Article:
The Battle of Tupelo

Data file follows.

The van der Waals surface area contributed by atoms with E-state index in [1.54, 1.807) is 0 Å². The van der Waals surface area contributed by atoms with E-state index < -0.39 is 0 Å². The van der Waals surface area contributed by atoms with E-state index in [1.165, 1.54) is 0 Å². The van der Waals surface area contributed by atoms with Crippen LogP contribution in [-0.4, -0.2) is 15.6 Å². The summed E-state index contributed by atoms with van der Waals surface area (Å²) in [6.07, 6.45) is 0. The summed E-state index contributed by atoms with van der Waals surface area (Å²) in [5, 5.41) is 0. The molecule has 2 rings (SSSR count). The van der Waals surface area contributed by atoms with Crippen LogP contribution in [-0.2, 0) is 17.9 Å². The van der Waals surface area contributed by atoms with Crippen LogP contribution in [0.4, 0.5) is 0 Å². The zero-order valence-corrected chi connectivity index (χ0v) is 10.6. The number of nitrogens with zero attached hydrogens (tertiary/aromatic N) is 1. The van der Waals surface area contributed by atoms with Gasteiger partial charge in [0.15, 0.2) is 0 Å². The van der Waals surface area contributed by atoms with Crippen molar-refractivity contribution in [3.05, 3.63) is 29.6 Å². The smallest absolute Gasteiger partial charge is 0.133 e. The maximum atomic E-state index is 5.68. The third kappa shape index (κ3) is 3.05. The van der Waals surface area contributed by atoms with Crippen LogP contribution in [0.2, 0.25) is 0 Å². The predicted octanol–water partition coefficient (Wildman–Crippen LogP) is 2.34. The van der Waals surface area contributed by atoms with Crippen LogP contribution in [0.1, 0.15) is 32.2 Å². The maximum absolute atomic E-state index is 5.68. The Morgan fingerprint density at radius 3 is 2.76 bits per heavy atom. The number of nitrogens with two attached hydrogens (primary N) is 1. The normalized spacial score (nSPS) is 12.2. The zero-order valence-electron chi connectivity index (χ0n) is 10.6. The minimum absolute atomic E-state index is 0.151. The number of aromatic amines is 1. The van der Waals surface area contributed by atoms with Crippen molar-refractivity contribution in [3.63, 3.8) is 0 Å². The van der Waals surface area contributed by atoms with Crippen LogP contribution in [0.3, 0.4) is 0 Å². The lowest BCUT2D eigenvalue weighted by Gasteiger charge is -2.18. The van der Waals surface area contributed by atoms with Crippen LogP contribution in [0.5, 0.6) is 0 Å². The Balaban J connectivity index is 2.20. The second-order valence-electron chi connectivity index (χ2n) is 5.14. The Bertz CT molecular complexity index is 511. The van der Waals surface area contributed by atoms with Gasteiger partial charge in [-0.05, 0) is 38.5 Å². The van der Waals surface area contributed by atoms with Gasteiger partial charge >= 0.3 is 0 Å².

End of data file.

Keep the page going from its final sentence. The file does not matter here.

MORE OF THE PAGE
Maj. Gen. A.J. Smith, commanding a combined force of more than 14,000 men, left LaGrange, Tennessee, on July 5, 1864, and advanced south. Smith’s mission was to insure that Maj. Gen. Nathan B. Forrest and his cavalry did not raid Maj. Gen. William T. Sherman’s railroad lifeline in Middle Tennessee and, thereby, prevent supplies from reaching him in his campaign against Atlanta. Laying waste to the countryside as he advanced, Smith reached Pontotoc, Mississippi, on July 11. Forrest was in nearby Okolona with about 6,000 men, but his commander, Lt. Gen. Stephen D. Lee, told him he could not attack until he was reinforced. Two days later, Smith, fearing an ambush, moved east toward Tupelo. On the previous day, Lee arrived near Pontotoc with 2,000 additional men and, under his command, the entire Confederate force engaged Smith. Within two miles of the Federals, on the night of the 13th, Lee ordered an attack for the next morning. Lee attacked at 7:30 am the next morning in a number of uncoordinated assaults which the Yankees beat back, causing heavy casualties. Lee halted the fighting after a few hours. Short on rations, Smith did not pursue but started back to Memphis on the 15th. Criticized for not destroying Forrest’s command, Smith had caused much damage and had fulfilled his mission of insuring Sherman’s supply lines.